MS 15972, f. 7r. Reproduced by permission of the National Library of Scotland.


Title-page of the first edition (F.7.f.22), one of only nine extant copies. Reproduced by permission of the National Library of Scotland.


The rest of the Ramsay material at the NLS is scattered across more than forty bound or loose-leaf shelf marks, comprising a comprehensive insight into Ramsay’s life, style and development.[4] But let’s go back to the plaque. Ramsay’s place in Romanticism is noted but so too is his foundational role in ‘Modern Scottish Poetry’. What exactly does this mean? And how does the archive help us understand this?

To answer that we should look at printed material. The NLS has an impressive collection of Ramsay’s printed works.[5] Before his first authorised book of Poems in 1721 around fifty-six Ramsay works were published – mostly in Edinburgh, some in London – in a variety of formats. Often unauthorised, these printed works are indicative of a poet on the rise. The claim is made for Ramsay’s founding of Modern Scottish Poetry for a variety of reasons. Among the first ten printed works by Ramsay are Christ’s Kirk on the Green and Elegies on Maggy Johnston [&c.] (both 1718).[6] The first stanza of the ‘Elegy on Maggy Johnston, who died Anno 1711’ is one of the poet’s most recognisable:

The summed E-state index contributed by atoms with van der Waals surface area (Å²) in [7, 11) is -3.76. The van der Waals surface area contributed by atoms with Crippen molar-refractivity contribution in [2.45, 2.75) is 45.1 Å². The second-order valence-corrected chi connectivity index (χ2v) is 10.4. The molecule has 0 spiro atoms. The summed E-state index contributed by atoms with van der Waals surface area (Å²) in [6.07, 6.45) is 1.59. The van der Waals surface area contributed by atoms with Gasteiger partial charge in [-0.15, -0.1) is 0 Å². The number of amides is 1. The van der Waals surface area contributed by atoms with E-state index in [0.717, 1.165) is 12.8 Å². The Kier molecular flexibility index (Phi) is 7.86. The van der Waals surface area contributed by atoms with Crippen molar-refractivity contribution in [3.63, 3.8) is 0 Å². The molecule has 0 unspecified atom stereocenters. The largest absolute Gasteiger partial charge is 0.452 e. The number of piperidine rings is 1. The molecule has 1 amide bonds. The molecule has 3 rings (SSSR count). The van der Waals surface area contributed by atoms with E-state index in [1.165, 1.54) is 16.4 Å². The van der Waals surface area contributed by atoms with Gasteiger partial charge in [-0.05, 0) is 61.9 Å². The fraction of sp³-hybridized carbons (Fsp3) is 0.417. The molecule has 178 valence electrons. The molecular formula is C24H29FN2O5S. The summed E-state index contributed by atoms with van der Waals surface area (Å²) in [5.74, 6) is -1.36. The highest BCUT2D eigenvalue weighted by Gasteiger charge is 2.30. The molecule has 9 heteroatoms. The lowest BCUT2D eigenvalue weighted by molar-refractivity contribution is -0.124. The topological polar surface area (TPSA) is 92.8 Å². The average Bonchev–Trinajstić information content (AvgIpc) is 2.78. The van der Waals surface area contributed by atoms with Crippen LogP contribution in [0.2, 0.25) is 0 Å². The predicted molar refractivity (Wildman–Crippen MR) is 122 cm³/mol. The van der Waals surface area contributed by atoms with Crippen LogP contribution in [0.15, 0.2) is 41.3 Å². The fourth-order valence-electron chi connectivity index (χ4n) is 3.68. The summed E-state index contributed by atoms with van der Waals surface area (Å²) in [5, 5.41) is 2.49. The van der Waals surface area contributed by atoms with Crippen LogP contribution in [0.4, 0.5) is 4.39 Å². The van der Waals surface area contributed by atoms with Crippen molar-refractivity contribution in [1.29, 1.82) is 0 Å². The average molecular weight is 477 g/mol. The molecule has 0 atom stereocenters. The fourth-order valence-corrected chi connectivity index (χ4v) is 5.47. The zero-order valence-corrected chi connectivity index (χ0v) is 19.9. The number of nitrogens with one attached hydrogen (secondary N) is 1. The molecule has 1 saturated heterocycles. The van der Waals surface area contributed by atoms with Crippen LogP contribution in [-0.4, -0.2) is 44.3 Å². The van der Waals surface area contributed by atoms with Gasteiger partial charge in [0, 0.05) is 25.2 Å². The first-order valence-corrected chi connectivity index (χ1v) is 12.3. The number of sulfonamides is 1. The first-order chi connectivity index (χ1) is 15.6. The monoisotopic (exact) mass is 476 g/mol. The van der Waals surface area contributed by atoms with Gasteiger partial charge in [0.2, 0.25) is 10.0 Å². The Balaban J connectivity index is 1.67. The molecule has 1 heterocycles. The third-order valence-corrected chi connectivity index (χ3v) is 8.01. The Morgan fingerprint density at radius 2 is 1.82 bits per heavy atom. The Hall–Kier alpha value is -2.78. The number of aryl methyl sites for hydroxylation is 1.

Auld Reeky mourn in Sable Hue,

Let Fouth of Tears dreep like May Dew,

To braw Tippony bid Adieu,    A

Which we with Greed

Bended as fast as she cou’d brew,

But ah! she’s dead.[7]